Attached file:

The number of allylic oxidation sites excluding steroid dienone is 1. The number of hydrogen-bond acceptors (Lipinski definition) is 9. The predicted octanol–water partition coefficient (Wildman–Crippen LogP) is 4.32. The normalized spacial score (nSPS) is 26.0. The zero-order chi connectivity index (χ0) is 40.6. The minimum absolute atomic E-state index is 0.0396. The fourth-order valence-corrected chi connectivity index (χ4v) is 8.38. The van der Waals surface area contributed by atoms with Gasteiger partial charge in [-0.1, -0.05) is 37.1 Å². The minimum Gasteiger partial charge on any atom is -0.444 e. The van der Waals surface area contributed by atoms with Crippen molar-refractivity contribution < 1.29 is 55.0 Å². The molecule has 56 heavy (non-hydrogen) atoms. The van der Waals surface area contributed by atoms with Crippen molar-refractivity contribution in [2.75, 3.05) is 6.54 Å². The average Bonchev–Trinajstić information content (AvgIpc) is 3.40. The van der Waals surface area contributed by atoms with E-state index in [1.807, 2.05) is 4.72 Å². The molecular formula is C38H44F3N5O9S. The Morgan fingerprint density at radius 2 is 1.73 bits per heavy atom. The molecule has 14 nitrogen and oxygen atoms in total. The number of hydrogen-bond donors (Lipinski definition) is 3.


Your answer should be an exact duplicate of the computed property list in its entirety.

The number of allylic oxidation sites excluding steroid dienone is 1. The number of hydrogen-bond acceptors (Lipinski definition) is 9. The predicted octanol–water partition coefficient (Wildman–Crippen LogP) is 4.32. The normalized spacial score (nSPS) is 26.0. The zero-order chi connectivity index (χ0) is 40.6. The minimum absolute atomic E-state index is 0.0396. The fourth-order valence-corrected chi connectivity index (χ4v) is 8.38. The van der Waals surface area contributed by atoms with Gasteiger partial charge in [-0.1, -0.05) is 37.1 Å². The minimum Gasteiger partial charge on any atom is -0.444 e. The van der Waals surface area contributed by atoms with Crippen molar-refractivity contribution < 1.29 is 55.0 Å². The molecule has 56 heavy (non-hydrogen) atoms. The van der Waals surface area contributed by atoms with Crippen molar-refractivity contribution in [2.75, 3.05) is 6.54 Å². The average Bonchev–Trinajstić information content (AvgIpc) is 3.40. The van der Waals surface area contributed by atoms with E-state index in [1.807, 2.05) is 4.72 Å². The molecular formula is C38H44F3N5O9S. The Morgan fingerprint density at radius 2 is 1.73 bits per heavy atom. The molecule has 14 nitrogen and oxygen atoms in total. The number of hydrogen-bond donors (Lipinski definition) is 3.